You feel you do a good job of building your credit score, but sometimes, it seems like your hard work hamstrings you. Besides requesting a free credit report to check for discrepancies, another way to protect your credit score is to understand what drives it down. Here are surprising things that make your score drop.
Opening a New Account With the Same Lender
Say you want to refinance a loan with your current lender to enjoy a reduced interest rate. Your lender approves your request, but you notice your score drops. What may have happened is your lender ran a hard credit inquiry, which dings your score a few points.
Usually, the only time something like this happens is if you initiate a change rather than your lender. Lenders may view refinancing an existing loan as opening a brand-new account, which calls for a credit pull, which depletes your score. On the other hand, if you have a store credit card and the company switches credit providers, lenders initiate such changes, which means you do not have to worry about your score. The same applies if you lose your credit card or if someone steals it and you need a new account number.
Closing an Old Account
You may have old credit accounts you’ve paid off and do not use anymore. If you close those accounts, it affects your credit utilization rate, which credit card companies use to compute 30% of your score. Your unused account’s credit limit affects your debt-to-credit limit ratio. If you shut down an old account, you boost your debt in relation to current available credit, which chisels away at your score.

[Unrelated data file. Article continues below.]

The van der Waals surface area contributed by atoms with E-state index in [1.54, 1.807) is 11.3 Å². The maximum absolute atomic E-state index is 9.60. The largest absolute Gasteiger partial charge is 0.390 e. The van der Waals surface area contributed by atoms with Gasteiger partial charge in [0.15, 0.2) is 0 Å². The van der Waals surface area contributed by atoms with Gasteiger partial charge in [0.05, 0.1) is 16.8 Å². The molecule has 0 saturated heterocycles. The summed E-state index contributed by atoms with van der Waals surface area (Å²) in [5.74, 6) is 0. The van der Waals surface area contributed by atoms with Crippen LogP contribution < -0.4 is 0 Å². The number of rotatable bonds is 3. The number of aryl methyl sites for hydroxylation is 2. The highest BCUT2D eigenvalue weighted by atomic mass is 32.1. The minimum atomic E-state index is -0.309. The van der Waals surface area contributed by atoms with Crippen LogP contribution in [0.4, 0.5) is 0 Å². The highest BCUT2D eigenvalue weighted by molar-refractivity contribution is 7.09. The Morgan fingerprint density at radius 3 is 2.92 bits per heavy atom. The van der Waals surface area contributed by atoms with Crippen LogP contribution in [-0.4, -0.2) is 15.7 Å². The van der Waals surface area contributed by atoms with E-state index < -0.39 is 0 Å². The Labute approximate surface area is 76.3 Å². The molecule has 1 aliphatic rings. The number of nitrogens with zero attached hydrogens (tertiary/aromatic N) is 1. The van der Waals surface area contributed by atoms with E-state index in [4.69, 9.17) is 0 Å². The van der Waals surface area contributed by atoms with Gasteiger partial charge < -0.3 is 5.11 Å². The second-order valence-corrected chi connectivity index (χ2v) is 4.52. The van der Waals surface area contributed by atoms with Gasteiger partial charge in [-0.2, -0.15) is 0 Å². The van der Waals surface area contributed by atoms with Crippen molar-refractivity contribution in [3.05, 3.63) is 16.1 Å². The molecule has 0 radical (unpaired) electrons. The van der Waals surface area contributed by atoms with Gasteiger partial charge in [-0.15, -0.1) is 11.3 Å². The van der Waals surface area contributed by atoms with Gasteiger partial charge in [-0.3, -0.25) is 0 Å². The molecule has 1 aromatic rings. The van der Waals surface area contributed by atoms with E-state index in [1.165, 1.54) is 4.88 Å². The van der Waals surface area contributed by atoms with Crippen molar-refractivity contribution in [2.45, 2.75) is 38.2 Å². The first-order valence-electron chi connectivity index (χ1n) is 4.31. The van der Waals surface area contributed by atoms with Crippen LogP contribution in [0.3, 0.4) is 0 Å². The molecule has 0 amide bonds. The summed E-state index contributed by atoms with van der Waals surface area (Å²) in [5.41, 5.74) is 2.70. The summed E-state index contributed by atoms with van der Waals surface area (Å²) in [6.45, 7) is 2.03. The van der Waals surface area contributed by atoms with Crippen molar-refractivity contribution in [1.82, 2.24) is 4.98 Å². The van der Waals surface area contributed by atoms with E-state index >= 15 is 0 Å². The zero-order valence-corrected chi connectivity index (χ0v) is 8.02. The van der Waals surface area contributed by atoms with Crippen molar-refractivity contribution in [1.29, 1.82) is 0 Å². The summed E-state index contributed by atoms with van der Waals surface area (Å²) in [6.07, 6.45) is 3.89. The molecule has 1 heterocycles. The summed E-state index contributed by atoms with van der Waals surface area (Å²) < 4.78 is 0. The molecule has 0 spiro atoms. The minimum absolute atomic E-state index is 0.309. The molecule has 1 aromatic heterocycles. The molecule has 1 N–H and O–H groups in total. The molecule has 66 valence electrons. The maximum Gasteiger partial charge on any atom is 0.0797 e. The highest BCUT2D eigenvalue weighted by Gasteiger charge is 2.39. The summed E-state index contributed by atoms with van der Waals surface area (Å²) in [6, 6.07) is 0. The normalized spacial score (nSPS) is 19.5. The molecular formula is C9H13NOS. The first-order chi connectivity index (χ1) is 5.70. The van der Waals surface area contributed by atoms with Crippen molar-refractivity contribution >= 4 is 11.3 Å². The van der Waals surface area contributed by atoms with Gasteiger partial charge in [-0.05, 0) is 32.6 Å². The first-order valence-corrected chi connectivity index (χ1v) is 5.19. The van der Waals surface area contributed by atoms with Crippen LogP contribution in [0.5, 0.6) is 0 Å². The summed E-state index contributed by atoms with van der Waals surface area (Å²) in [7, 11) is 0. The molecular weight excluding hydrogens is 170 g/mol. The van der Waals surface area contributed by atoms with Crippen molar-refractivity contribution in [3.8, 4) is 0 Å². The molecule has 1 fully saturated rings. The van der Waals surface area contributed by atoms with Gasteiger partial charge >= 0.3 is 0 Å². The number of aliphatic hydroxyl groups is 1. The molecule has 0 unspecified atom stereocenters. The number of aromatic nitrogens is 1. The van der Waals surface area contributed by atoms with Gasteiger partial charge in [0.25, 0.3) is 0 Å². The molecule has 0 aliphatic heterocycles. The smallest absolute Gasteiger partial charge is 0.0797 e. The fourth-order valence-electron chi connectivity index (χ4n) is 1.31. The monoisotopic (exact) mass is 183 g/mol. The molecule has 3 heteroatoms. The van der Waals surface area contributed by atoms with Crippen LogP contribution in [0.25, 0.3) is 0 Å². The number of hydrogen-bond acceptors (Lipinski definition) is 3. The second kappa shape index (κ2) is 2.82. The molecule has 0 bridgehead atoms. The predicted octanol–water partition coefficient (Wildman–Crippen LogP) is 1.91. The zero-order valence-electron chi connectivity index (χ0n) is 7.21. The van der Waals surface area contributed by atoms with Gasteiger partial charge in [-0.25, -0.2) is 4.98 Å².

Besides your credit limit, how long you’ve had a specific credit account also affects your score. Credit history comprises 15% of your score, so by closing an old account, you reduce your credit history and score in a single swoop. That said, you won’t see an immediate dip in your score, as it takes from seven to 10 years for a closed account to drop off your report and reflect on your score.
Tripping Up When You Have a High Score
If you already have a solid score, you may feel devastated to discover a significant drop. Maybe life got busy and you forgot to make a payment. If that happens, your score may suffer more damage than a person with an average score who makes the same mistake.
Blending Personal Credit With Business Credit
If you own a business, it’s a good idea to divide your personal credit from your business credit. Personal credit accounts link to your FICO score while business credit links to a Paydex score. The way blurring personal credit and business credit harm your personal score is if you use a personal guarantee to open a business account and do not keep up with the payments. By defaulting on the business account, you put your personal assets and personal credit at risk.
Depending on your bank or the credit card provider, card issuers may report your business credit activity to credit bureaus. Depending on how you handle your business credit, this may either help or hinder your score.
Partially Paying Old Debt
After requesting a free credit score or report, you may discover you have an old debt. Think twice before reaching out to the lender to clear the debt, as you do not want to risk legal action or dinging your score. If you only pay a percentage of the old debt, that resets the timeframe for the statute of limitations, a period in which the company may sue you for unpaid debt. Judgments against you harm your score, so you’re likely better off paying the debt in full rather than in partial payments.
Educate yourself on factors great and small that affect your credit score. Proper knowledge helps pave the road to financial peace of mind.